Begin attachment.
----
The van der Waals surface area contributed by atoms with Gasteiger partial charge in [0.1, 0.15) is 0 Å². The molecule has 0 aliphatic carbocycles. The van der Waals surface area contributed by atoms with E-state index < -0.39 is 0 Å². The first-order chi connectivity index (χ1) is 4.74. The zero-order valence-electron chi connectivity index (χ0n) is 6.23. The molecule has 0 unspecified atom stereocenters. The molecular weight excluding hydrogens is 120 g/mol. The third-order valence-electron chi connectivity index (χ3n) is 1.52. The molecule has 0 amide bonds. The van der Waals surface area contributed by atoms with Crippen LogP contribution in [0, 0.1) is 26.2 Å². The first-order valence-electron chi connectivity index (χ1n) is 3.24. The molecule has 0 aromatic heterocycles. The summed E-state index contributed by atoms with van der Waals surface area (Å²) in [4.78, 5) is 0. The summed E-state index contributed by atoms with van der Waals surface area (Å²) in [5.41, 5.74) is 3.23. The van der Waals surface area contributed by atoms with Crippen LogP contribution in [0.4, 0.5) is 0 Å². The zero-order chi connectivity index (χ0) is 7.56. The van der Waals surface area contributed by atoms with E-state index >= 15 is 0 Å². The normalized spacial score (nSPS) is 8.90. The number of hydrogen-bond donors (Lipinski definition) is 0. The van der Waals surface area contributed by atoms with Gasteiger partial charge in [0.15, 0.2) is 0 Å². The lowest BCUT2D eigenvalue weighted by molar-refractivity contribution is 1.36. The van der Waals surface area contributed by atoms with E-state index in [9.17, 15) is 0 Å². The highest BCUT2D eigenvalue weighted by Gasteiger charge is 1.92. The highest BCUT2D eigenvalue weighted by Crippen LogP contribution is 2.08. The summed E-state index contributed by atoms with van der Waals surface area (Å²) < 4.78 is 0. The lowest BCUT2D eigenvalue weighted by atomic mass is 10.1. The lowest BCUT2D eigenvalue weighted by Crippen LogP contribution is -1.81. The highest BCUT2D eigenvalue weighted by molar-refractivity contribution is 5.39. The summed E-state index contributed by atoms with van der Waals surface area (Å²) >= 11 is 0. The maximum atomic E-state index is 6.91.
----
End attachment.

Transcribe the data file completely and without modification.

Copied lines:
The van der Waals surface area contributed by atoms with Gasteiger partial charge in [0.1, 0.15) is 0 Å². The molecule has 0 aliphatic carbocycles. The van der Waals surface area contributed by atoms with E-state index < -0.39 is 0 Å². The first-order chi connectivity index (χ1) is 4.74. The zero-order valence-electron chi connectivity index (χ0n) is 6.23. The molecule has 0 unspecified atom stereocenters. The molecular weight excluding hydrogens is 120 g/mol. The third-order valence-electron chi connectivity index (χ3n) is 1.52. The molecule has 0 amide bonds. The van der Waals surface area contributed by atoms with Crippen LogP contribution in [0, 0.1) is 26.2 Å². The first-order valence-electron chi connectivity index (χ1n) is 3.24. The molecule has 0 aromatic heterocycles. The summed E-state index contributed by atoms with van der Waals surface area (Å²) in [4.78, 5) is 0. The summed E-state index contributed by atoms with van der Waals surface area (Å²) in [5.41, 5.74) is 3.23. The van der Waals surface area contributed by atoms with Crippen LogP contribution in [0.4, 0.5) is 0 Å². The zero-order chi connectivity index (χ0) is 7.56. The van der Waals surface area contributed by atoms with E-state index >= 15 is 0 Å². The normalized spacial score (nSPS) is 8.90. The number of hydrogen-bond donors (Lipinski definition) is 0. The van der Waals surface area contributed by atoms with Gasteiger partial charge in [0.15, 0.2) is 0 Å². The lowest BCUT2D eigenvalue weighted by molar-refractivity contribution is 1.36. The van der Waals surface area contributed by atoms with E-state index in [9.17, 15) is 0 Å². The highest BCUT2D eigenvalue weighted by Gasteiger charge is 1.92. The highest BCUT2D eigenvalue weighted by Crippen LogP contribution is 2.08. The summed E-state index contributed by atoms with van der Waals surface area (Å²) < 4.78 is 0. The lowest BCUT2D eigenvalue weighted by atomic mass is 10.1. The lowest BCUT2D eigenvalue weighted by Crippen LogP contribution is -1.81. The highest BCUT2D eigenvalue weighted by molar-refractivity contribution is 5.39. The summed E-state index contributed by atoms with van der Waals surface area (Å²) >= 11 is 0. The maximum atomic E-state index is 6.91.